What does this mean exactly? Google pushes the update on a specific day, so from that start day, the algorithm will continue to push out over a 10 day span. The push will continue to repeat itself every month.

Google has been working on refining the Panda algorithm to help sites that are lingering “on the border” of being impacted by the update. Cutts mentioned that they are “softening” the Panda algorithm by adding signals to search for quality metrics on these types of websites. It is unclear as to how soft these roll outs will be or how much change will take place in the search results.

Payday Loan Algorithm

Cutts also mentioned in this video (at 2:30) that there will be a new search update targeting “spammy queries.” Roughly a month after the video was posted, Cutts sent a tweet out confirming his statement in the video.

Certain industries, one being payday loans, are infamous for abusing Google’s algorithm by using automated software to build quick backlinks within a short amount of time. Of course, these websites do get caught after some time and lose their rankings once detected. Once the website gets flagged by Google for their unfavorable link building tactics, these companies then toss the old website, start over with a new website, and repeat. This “churn and burn” method is considered illegal and has been on Google’s action list to clean up.

This algorithm update is aimed to target link building and spam tactics globally. Other affected search terms include “car insurance” and pornographic related queries.

Partial-Domain Match Update

On June 25th, the MozCast reached 113 degrees, ousting the previous high of 102 degrees set on December 13, 2012. In this blog post by Dr. Peter J. Meyers from Moz, he discusses case studies monitoring de-personalized and de-localized queries.

Meyers conducted two different studies on the search terms “limousine service” and “auto auction.” Both cases showed similar patterns that indicate a partial-match domain update.

Multi-Week Update

While the temperature in MozCast is experiencing high levels of fluctuation, Cutts also threw a Multi-Week update into the mix. Details on this update haven’t been confirmed yet, but there have been speculations as to what kind of update this will be. Will it be a follow up to the Payday Loan Algorithm or is this PMD update just a trigger to something of greater impact?

Cutts announced the rollout was happening on June 21, 2013 and will continue to affect the search results until the week after July 4, 2013. We’ll keep an eye on this while this update keeps rolling out through the month of July.

Why does Google push out algorithm updates so often?

Google strives to improve the quality of search results for the user by keeping quality sites ranked high and devaluing sites that prove to be harmful or untrustworthy. To assure that Google users have the best matching results for their queries, algorithm pushes are necessary to keep spam and questionable websites off your results page.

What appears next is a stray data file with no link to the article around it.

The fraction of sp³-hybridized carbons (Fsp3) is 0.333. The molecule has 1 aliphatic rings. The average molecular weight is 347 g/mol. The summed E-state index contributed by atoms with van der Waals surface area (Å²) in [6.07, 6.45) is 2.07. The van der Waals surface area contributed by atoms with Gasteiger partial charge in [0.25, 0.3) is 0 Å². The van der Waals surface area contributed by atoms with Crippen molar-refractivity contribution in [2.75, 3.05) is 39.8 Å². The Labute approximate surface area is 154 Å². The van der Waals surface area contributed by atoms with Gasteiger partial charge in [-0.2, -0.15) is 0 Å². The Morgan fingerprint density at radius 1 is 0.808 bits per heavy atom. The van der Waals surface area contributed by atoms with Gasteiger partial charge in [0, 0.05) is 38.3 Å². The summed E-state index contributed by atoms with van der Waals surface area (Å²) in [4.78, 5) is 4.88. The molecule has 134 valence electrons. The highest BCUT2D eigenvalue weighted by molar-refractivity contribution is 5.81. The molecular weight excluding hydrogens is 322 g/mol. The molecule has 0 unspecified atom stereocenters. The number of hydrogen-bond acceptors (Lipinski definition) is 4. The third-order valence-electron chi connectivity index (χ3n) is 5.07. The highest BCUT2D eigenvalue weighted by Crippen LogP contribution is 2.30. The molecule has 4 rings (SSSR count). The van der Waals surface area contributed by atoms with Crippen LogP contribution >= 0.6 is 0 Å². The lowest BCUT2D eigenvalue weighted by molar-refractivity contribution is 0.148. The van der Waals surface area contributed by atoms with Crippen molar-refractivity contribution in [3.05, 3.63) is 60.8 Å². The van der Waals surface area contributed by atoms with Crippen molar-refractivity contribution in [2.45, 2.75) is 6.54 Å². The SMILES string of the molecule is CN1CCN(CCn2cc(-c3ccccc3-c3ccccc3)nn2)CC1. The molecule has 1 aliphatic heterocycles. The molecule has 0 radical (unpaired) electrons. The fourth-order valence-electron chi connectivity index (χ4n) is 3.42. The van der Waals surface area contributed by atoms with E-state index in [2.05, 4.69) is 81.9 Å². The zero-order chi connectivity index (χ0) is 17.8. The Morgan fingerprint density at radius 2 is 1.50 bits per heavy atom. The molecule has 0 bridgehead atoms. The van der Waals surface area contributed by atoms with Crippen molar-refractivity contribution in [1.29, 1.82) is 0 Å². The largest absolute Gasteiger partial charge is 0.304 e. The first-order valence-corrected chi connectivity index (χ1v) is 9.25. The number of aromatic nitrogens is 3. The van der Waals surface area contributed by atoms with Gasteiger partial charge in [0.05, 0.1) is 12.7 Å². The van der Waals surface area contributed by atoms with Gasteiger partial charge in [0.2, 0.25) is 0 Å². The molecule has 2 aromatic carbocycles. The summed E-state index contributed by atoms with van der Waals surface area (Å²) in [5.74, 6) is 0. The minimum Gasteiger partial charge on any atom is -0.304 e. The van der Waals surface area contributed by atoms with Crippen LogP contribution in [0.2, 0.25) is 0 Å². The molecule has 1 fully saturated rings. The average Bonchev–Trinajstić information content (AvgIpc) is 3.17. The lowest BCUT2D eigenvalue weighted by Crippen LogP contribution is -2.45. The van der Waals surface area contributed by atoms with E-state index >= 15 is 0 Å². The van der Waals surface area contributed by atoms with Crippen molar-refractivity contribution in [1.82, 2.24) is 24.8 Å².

What should you expect for July?

There will be constant algorithm fluctuations this next month, considering the turbulence that occurred in the last week of June. If the pattern continues with the Multi-Week update, we could be approaching a few more stormy SEO days. Look out for:

  • Advanced spam detection as Google is constantly fighting off low quality and irrelevant websites
  • Google working on improving malware detection
  • Due to the consistent Panda roll outs, Google will be working on improving this update by adding new metrics and quality signals

What does this mean for you?

If your site has lost placement recently or has been moving around in the SERPs, the high number of algorithm changes that rolled out in June may be the reason. While we expect things to start settling down soon, the effects of these updates are likely to continue for a little while longer.

Nancy Tran   July 3th, 2013 – Posted by to Search Engine Optimization.

To contact the author, emails can be sent to: ntran@thesearchengineguys.com


Google Announces Local Carousel Display

local seo for attorneys

Over the years, Google has continually updated the layout of search results. On June 18th, Google announced they were rolling out an interactive carousel of local results “for local dining, nightlife, hotels, and other attractions on desktop” that will be featured at the top of the page. Below is an example of the new Local Carousel:

GoogleCarousel
Click to enlarge
 

On the day of the announcement, Google+ Local community manager Jade Wang offered advice for businesses in a post on the Google and Your Business Forum:

How can I get my business to show up in the carousel?